University rankings can be useful. They can also be used inappropriately to discriminate inaccurately and unjustly.
To students making enrolment decisions, or governments deciding how to invest in institutions, a university’s rank represents the relative and average quality of its measured parts – staff or student achievement, research output and influence, teaching quality, or resources. It is a population- or institution-level metric only, not a measure of any of its individuals – duh, right?!
But I have observed a rise in academic profiling – university ranks sometimes also being used to discriminate amongst individuals.
The differences between the ranks of universities are small compared to the range in the quality of their parts. Some departments, staff, and students perform poorly while others outperform at all institutions. A university’s rank, therefore, is a poor measure or predictor of the quality of any individual that works or studies there.
Why, then, have I developed the impression that university rankings are increasingly being used to evaluate the merits of individuals and the value of their supporting referees by committees awarding scholarships to students, or sabbatical leave and promotion to academics?
At first encounter this practice seemed reasonable. Highly ranked universities generally employ and enrol more talented staff and students, are better funded, and maintain better reputations. It seems useful, therefore, to value individuals at or from those institutions relatively highly.
BUT… using a university’s rank to evaluate an individual’s application or support is like racial or sexual profiling (see text box below).
A person can be at a lower ranked university but be an international leader. Academics at some of the world’s best universities do some very bad work. Many graduates from the world’s top universities perform poorly, despite their greater opportunities. Some very talented people graduate from the world’s lowest ranked universities.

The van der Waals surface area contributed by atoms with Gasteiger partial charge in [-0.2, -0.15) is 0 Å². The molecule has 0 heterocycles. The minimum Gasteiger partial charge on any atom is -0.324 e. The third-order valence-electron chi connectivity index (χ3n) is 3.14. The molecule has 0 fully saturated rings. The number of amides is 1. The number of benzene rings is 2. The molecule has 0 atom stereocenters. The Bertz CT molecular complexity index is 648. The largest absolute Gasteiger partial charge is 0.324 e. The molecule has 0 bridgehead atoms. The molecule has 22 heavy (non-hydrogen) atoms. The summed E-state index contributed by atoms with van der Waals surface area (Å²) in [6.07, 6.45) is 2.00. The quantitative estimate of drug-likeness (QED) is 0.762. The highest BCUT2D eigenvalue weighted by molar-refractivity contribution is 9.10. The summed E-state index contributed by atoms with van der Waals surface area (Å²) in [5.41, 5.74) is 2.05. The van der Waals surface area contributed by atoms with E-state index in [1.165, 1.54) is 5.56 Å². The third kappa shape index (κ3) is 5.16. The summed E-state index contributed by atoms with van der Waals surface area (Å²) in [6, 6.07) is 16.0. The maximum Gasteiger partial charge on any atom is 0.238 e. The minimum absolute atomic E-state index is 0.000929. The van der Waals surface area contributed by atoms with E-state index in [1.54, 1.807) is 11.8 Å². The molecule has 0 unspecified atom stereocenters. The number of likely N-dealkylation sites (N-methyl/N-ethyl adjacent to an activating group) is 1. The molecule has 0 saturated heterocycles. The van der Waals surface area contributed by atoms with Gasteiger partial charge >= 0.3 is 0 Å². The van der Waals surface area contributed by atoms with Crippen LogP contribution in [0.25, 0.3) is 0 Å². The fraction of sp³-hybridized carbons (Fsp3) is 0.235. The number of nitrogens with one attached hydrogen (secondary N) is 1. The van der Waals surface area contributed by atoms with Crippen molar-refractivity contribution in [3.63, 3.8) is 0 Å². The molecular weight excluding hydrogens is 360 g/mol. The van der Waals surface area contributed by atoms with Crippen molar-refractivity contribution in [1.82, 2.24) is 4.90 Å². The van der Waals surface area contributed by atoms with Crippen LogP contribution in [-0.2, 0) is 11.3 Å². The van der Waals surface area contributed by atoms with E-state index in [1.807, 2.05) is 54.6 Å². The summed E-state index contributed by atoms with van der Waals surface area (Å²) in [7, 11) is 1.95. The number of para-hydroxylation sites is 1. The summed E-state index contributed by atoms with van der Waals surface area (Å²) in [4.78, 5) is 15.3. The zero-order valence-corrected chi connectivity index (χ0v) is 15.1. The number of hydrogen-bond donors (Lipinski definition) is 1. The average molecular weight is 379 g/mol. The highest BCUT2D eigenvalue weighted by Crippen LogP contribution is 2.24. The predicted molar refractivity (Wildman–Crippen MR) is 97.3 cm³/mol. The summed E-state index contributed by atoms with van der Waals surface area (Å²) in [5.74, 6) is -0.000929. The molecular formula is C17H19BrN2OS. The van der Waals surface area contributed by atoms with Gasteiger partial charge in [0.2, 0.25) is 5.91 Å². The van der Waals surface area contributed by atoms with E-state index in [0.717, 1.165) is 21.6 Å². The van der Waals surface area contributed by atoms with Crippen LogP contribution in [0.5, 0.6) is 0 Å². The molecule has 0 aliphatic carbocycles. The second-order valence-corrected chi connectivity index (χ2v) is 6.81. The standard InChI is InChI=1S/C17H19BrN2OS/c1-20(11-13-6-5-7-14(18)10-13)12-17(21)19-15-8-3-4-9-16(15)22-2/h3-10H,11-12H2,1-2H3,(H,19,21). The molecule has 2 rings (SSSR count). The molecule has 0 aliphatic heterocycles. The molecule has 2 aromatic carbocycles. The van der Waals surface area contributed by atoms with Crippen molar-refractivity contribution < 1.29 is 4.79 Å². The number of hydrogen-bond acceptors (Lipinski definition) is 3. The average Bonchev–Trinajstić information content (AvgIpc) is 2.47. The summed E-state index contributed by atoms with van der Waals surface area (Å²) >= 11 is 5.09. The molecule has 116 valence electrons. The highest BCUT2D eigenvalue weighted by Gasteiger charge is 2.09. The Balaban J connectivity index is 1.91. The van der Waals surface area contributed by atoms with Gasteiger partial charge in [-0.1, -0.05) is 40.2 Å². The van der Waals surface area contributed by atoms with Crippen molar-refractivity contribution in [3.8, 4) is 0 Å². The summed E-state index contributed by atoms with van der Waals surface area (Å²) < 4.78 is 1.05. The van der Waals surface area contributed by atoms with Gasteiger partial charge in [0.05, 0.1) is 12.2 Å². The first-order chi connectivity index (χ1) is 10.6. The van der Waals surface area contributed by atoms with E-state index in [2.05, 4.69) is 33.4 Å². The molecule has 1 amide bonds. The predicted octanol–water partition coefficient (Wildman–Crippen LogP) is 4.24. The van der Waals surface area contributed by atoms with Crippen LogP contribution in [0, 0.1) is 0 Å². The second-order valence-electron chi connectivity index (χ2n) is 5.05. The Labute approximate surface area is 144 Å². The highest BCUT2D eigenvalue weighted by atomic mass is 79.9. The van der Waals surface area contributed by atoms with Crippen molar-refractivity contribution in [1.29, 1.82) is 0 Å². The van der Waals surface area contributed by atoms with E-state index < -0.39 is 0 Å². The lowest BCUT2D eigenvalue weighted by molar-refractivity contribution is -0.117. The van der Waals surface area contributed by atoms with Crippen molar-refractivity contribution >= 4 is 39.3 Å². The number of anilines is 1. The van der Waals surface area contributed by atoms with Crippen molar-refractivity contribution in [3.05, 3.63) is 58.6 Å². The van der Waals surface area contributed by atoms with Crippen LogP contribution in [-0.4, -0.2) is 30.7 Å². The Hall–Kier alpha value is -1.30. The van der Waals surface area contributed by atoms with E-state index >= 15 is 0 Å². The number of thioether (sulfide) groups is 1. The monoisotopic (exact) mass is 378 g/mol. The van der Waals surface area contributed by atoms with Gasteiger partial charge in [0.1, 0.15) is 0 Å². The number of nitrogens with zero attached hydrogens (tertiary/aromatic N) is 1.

Most people choose to work or study at a university largely for reasons other than the institution’s rank. Many choose universities near their families, or in their communities or home countries. People all over the world move from higher to lower ranked universities – actively choosing, for example, to make a contribution to the future of their country or community of birth, or raise their families in places familiar. Many choose or return to lower ranked universities because they aspire to achieve in ways that cannot be measured by the rank of the institution they work or study at.
I understand that committees formed to award student scholarships or academic promotion have a difficult job. They are deciding the winners and losers with far-reaching consequences for individuals. Using a rank of the university that a referee is writing from, or student graduated from, to judge their value simplifies their decision. The contemporary Performance-based Research Fund, amongst other ranking systems, and the competitive culture developing amongst institutions encourages the practice.
But using an institutional address to evaluate an individual is academic profiling. Academic profiling is not a reliable predictor of individual performance, and it is unethical. It is also bizarre, or perhaps just laziness, because applicants provide an extraordinary level of individual detail for committees to evaluate their suitability and merit. The university address they, or their references, come from is rendered redundant.
I hope my impression that academic profiling is on the increase is incorrect or, at least, exceptional. I’d be interested in hearing from colleagues about how often they encounter it. I have encountered two examples in as many months.
Next time someone says to you an applicant’s university isn’t good enough, or a reference less valuable because it comes from someone at a lower-ranked university, suggest politely that they do their job and evaluate people, not their address.
Postscript – written from the university ranked 8th in the world while on sabbatical from the university ranked 265th. I look forward to returning to my home university at the end of my sabbatical for reasons unrelated to its rank.
Post-script (15 Nov. 2016): For a recent review and account of metrics role in higher education see article in Times Higher Education ‘Metrics: how to handle them responsibly’ here.